Photo by Louis Cahill

In January last year, I visited Mullaitivu. Since it was after dusk, I decided to find lodging just for one night. During the day, I had the opportunity of listening to the horror stories of local Tamils who were caught in the final onslaught on Mullivaikkal and the alleged massacre of civilians in the government’s bid to decimate the LTTE, and institute its writ over the whole country.

The horrors of that war, conducted in secrecy without any witnesses, is now an open truth shouted out from the rooftops. Then, and even now it is considered a success story from a military and patriotic perspective, and a quintessential lesson in counter-insurgency, which the then government was eager to trade as an export commodity.

However, since May 2009 – Nanthikadal, Mullivaikkal, and Pudu Mathalan – these ordinary names and their semantics have assumed Holocaust-proportion. Yet, the human depravity that produced such horrors have been obscured in the tribal triumphalism of war, while the abominable human sacrifice still remains buried deep down in the sands of Mullivaikkal and the blood-stained waters of Nanthikadal lagoon.

So, on the day I was in Mullaitivu, I ventured out into the moonlit night just before midnight. I drove over the Nanthikadal causeway into Mullivaikkal, while the whole region lay asleep in a shroud of tranquility. On my return, I chanced upon a young fisherman on the bridge, and, after exchanging pleasantries, he invited me for a “chat” while he engaged in casting his net for prawns.

Invariably, our conversation veered towards the inevitable: he recounted the tragic events of 2009, and listed more than a dozen names of relatives and friends he had lost in the final days of the war. Yet, I realized that he had an exuberant disposition and a deep yearning for peace with justice and dignity. He believed that justice could reach them only when politicians on both sides of the equation had political and moral honesty in their hearts. I agreed.

Then, when I was about to leave, pointing at the moon and the gurgling water under the bridge, he suddenly posed this puzzling question: “where on earth will you find a sublime night like the one the two of us are blessed with tonight?” It had a tinge of intrigue – a spectral quality, perhaps – that I could not frankly grasp.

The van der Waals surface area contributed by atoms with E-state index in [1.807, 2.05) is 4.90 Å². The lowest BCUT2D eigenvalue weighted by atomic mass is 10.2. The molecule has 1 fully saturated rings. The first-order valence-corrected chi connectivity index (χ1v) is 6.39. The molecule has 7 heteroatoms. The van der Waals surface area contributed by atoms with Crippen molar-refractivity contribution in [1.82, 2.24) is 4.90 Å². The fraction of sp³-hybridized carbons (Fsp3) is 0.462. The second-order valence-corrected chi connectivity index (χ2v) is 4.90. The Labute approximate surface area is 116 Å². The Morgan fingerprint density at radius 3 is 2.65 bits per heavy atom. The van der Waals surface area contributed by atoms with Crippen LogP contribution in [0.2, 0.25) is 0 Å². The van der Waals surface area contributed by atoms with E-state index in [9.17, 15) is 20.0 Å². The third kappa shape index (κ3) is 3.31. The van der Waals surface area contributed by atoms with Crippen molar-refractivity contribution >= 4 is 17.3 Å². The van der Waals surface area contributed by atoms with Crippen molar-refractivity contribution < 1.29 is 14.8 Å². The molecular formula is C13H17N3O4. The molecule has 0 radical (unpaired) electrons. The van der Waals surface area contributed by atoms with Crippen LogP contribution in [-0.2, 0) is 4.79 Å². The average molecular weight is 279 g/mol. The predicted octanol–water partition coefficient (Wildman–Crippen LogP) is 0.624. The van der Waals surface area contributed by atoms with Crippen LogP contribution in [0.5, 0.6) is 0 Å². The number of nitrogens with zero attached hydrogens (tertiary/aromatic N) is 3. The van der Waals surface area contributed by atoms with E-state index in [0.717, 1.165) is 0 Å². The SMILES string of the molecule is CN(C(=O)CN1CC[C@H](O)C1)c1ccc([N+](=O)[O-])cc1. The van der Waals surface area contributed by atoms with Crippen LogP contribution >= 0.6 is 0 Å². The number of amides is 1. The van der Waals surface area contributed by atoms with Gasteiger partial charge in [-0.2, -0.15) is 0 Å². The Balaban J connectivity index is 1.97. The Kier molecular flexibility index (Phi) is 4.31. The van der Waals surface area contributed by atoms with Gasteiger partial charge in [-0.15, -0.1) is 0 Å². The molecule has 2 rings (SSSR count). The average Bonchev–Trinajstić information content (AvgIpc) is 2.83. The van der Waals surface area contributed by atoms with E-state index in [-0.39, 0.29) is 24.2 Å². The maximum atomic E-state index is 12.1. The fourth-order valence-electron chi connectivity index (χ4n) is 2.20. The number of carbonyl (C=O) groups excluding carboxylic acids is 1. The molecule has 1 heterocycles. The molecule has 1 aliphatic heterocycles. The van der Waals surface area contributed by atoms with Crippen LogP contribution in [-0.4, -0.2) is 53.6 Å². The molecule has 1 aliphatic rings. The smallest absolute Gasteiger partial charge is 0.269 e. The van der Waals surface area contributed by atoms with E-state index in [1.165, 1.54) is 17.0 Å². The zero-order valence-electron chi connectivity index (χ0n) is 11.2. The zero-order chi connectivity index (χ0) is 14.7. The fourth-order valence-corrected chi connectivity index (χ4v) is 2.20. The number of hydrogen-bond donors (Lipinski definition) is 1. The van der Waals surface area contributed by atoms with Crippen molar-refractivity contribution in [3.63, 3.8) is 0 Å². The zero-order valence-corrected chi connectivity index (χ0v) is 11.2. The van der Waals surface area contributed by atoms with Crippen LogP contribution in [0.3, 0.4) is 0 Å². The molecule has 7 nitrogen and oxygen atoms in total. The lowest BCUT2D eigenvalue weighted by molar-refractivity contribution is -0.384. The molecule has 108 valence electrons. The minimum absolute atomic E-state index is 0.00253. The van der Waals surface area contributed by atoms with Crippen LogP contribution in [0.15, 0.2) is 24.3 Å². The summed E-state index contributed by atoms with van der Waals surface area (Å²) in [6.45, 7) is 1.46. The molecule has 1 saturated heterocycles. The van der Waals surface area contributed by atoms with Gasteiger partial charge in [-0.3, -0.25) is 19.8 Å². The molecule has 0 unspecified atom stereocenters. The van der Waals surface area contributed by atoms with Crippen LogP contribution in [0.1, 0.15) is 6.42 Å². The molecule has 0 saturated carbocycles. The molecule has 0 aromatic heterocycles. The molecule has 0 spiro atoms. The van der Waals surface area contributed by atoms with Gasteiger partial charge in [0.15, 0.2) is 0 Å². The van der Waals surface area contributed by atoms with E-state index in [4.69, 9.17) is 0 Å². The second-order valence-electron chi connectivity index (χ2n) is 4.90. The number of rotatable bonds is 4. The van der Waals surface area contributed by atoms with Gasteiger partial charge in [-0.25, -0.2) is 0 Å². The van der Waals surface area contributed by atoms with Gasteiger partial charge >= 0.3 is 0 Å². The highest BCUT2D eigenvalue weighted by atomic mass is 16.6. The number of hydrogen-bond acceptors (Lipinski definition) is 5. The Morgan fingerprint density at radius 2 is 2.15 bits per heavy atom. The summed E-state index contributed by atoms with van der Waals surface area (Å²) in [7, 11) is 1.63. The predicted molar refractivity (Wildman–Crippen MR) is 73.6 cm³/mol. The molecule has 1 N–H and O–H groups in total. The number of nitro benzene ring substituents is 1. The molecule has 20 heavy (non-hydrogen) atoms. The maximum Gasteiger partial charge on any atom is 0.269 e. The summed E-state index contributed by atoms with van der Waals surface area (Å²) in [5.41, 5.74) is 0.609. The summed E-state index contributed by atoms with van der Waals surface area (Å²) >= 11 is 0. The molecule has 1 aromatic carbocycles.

The poem below is the result of my encounter with this young fisherman.


And the moon sheds a drop of blood
And then he appears on the Nanthikadal bridge,
dressed in white shirt and sarong, holy ash on forehead
reminding of cartwheel ruts on gravel paths in the monsoon –
an indelible branding of culture, one may say!

An accidental encounter that’s likely
when one takes a chance and steps into the night.
Wafer-thin moon suspended in the leaden sky
like a communion tablet ready for consecration.

We stop, where the bridge is widest.
His lantern’s faint light reflecting on the palmyrah basket;
fishing net, cutting knives, and tea in a flask;
and fresh betel for chewing

The military searchlights probe the night,
harsh shafts of white, gyrating – schizophrenic!
Yet, not a shred of fear in my bones
– I’m a southern guest at the army lodge –
camouflage-fence smelling of fresh paint.

Join me Sir, if you have time, he invites,
placing his basket and the lantern on the ground.
I grab his offer, settling on the asphalt ledge;
dangling feet slicing the foam-white spray beneath

With the proverbial fisherman’s grit,
he plunges himself neck-deep into the moon-smudged water,
adjusting the lantern, unravelling the net,
peering into ripples and swirls. Mushroom-net flying in the air,
slapping the face of the water on its return.

Take a look at this! He thrusts his hand towards my face suddenly,
his fist crawling with prawns; his first catch
within the first hour past midnight. Bending down,
I inhale a lungful of the crustaceans’ last dying salty breath.

The lantern’s light now dances on his face feverishly
and then, I see him face to face … yes, face to face!
his eyes – glassy and lidless – unblinking.
In the month of May, prawns die in thousands Sir, you know!

His murmuring voice fades as the wind begins to howl.
Tomorrow, let’s have supper, you and I, just beyond the marsh;
but don’t forget to bring a pickaxe, shovel and a hoe.
we have a lot of digging to do!

Then, suddenly I lose him to a freak swirl, corkscrewing,
dragging him down … down … down to the bottom
the bridge turns into quick sand, roots grow out of my feet,
and the moon sheds a drop of blood!